Saturday, February 16, 2008

Larry Davis' Handy Award Winner Stands Up 25 years later

The following review of Larry Davis' Funny Stuff appeared in late 2001 but I would not change it today. It is still in print (I just checked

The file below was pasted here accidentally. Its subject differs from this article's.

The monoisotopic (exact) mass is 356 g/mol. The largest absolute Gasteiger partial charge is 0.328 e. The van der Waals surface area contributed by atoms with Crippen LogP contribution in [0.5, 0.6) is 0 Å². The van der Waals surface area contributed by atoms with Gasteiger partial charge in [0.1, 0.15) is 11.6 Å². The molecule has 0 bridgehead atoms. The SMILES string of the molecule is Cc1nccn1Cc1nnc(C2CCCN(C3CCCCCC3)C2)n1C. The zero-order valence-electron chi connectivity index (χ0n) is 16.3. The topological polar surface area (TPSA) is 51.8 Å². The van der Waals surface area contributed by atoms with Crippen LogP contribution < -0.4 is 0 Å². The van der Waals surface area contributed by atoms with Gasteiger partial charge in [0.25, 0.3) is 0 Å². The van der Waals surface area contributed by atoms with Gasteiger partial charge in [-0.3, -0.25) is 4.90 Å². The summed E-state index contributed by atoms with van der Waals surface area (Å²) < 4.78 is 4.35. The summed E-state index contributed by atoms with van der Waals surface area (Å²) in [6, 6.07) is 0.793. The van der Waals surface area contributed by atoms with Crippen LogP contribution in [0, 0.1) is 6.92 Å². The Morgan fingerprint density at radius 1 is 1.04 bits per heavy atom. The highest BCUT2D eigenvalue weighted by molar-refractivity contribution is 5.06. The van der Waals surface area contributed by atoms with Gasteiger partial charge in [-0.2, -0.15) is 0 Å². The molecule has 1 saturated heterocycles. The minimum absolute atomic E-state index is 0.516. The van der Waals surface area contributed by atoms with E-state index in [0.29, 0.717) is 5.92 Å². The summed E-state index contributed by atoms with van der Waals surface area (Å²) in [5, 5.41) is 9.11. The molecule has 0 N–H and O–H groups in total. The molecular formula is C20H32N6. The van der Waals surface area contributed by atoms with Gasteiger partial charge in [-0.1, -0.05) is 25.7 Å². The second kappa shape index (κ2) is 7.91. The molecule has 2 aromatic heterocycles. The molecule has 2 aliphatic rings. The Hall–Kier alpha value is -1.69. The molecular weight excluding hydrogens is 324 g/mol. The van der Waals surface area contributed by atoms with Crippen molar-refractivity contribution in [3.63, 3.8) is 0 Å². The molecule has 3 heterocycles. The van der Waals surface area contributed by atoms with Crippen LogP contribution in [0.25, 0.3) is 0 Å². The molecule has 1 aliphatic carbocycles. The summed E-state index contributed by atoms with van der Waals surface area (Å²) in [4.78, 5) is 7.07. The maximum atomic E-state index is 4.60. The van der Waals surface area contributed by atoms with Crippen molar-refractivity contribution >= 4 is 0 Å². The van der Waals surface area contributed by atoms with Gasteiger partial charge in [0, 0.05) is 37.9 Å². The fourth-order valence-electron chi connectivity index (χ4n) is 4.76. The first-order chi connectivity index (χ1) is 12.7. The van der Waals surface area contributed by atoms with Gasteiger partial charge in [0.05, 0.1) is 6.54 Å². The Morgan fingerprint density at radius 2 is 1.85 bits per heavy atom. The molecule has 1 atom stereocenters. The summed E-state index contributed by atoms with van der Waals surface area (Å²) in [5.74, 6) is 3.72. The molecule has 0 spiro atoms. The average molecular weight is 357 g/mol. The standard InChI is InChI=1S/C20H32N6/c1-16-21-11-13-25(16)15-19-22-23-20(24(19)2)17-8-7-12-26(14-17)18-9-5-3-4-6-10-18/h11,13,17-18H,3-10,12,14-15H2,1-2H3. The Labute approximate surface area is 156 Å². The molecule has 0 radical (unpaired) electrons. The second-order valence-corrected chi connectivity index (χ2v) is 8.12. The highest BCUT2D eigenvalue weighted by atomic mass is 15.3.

Best known for the original recording of Texas Flood, which was popularized by Stevie Ray Vaughan, Larry Davis had a relatively short but distinguished career, which included at one time being signed to B.B. King’s Virgo label. Originally a bass player, he started playing guitar while touring with Albert King. In 1982 Rooster Blues issued his album, Funny Stuff, which won the 1982 Handy Award for Best New Album and contained the two tracks that won for Best Single. Davis sang with plenty of gospel-based soul while playing his Flying V Gibson in a hardedged style that clearly reflected Albert King’s influence. He produced one of the strongest recordings of the Eighties. From the title track, a terrific song about a lady who has hoodoo’ed him to the closing rendition of Albert King’s Got to Be Some Changes Made, Davis pours his heart into the vocals while turning out some high energy solos. Other highpoints include his funky renditions of That Will Never Do and George Jackson’s Find’ Em, Fool ‘Em & Forget ‘Em, and the searing, slow blues Teardrops and Worried Dream. Legendary saxophonist and producer Oliver Sain produced this as well as played sax and keyboards. Billy Gayles, of Kings of Rhythm fame, played drums on half of this while Johnny Johnson played piano on five of the ten tracks. The album holds up wonderfully and one would be hard-pressed to find any better modern blues recordings since this came out. There may be some as good, but not better.

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